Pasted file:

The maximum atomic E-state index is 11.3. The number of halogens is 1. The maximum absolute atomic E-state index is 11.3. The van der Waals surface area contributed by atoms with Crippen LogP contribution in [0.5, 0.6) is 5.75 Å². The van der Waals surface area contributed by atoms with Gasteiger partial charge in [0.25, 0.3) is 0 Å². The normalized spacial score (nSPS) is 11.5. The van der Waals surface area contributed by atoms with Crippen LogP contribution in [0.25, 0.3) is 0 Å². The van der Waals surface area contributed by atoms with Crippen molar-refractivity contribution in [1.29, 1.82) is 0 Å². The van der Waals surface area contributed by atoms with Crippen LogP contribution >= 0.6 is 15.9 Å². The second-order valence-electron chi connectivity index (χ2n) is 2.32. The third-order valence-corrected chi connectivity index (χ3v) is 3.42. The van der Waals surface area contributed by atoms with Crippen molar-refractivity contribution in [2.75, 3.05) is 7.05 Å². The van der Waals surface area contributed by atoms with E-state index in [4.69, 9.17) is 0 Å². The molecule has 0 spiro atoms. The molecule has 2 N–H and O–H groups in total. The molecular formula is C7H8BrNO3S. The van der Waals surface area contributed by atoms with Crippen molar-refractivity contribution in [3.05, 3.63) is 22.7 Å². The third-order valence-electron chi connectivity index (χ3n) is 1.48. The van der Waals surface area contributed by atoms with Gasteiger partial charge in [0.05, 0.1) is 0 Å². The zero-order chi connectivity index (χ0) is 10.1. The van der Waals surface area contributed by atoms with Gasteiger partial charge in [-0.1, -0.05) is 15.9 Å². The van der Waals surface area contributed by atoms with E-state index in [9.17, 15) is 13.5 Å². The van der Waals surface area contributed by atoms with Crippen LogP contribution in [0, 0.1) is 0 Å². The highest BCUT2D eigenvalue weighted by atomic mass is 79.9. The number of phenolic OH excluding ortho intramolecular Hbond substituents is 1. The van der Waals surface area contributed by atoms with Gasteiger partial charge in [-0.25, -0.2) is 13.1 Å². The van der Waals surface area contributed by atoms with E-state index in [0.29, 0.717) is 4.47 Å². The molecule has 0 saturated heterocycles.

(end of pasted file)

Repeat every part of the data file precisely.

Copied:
The maximum atomic E-state index is 11.3. The number of halogens is 1. The maximum absolute atomic E-state index is 11.3. The van der Waals surface area contributed by atoms with Crippen LogP contribution in [0.5, 0.6) is 5.75 Å². The van der Waals surface area contributed by atoms with Gasteiger partial charge in [0.25, 0.3) is 0 Å². The normalized spacial score (nSPS) is 11.5. The van der Waals surface area contributed by atoms with Crippen LogP contribution in [0.25, 0.3) is 0 Å². The van der Waals surface area contributed by atoms with Crippen molar-refractivity contribution in [1.29, 1.82) is 0 Å². The van der Waals surface area contributed by atoms with Crippen LogP contribution >= 0.6 is 15.9 Å². The second-order valence-electron chi connectivity index (χ2n) is 2.32. The third-order valence-corrected chi connectivity index (χ3v) is 3.42. The van der Waals surface area contributed by atoms with Crippen molar-refractivity contribution in [2.75, 3.05) is 7.05 Å². The van der Waals surface area contributed by atoms with E-state index in [4.69, 9.17) is 0 Å². The molecule has 0 spiro atoms. The molecule has 2 N–H and O–H groups in total. The molecular formula is C7H8BrNO3S. The van der Waals surface area contributed by atoms with Crippen molar-refractivity contribution in [3.05, 3.63) is 22.7 Å². The third-order valence-electron chi connectivity index (χ3n) is 1.48. The van der Waals surface area contributed by atoms with Gasteiger partial charge in [0.05, 0.1) is 0 Å². The zero-order chi connectivity index (χ0) is 10.1. The van der Waals surface area contributed by atoms with Gasteiger partial charge in [-0.1, -0.05) is 15.9 Å². The van der Waals surface area contributed by atoms with E-state index in [9.17, 15) is 13.5 Å². The van der Waals surface area contributed by atoms with Crippen LogP contribution in [0, 0.1) is 0 Å². The highest BCUT2D eigenvalue weighted by atomic mass is 79.9. The number of phenolic OH excluding ortho intramolecular Hbond substituents is 1. The van der Waals surface area contributed by atoms with Gasteiger partial charge in [-0.25, -0.2) is 13.1 Å². The van der Waals surface area contributed by atoms with E-state index in [0.29, 0.717) is 4.47 Å². The molecule has 0 saturated heterocycles.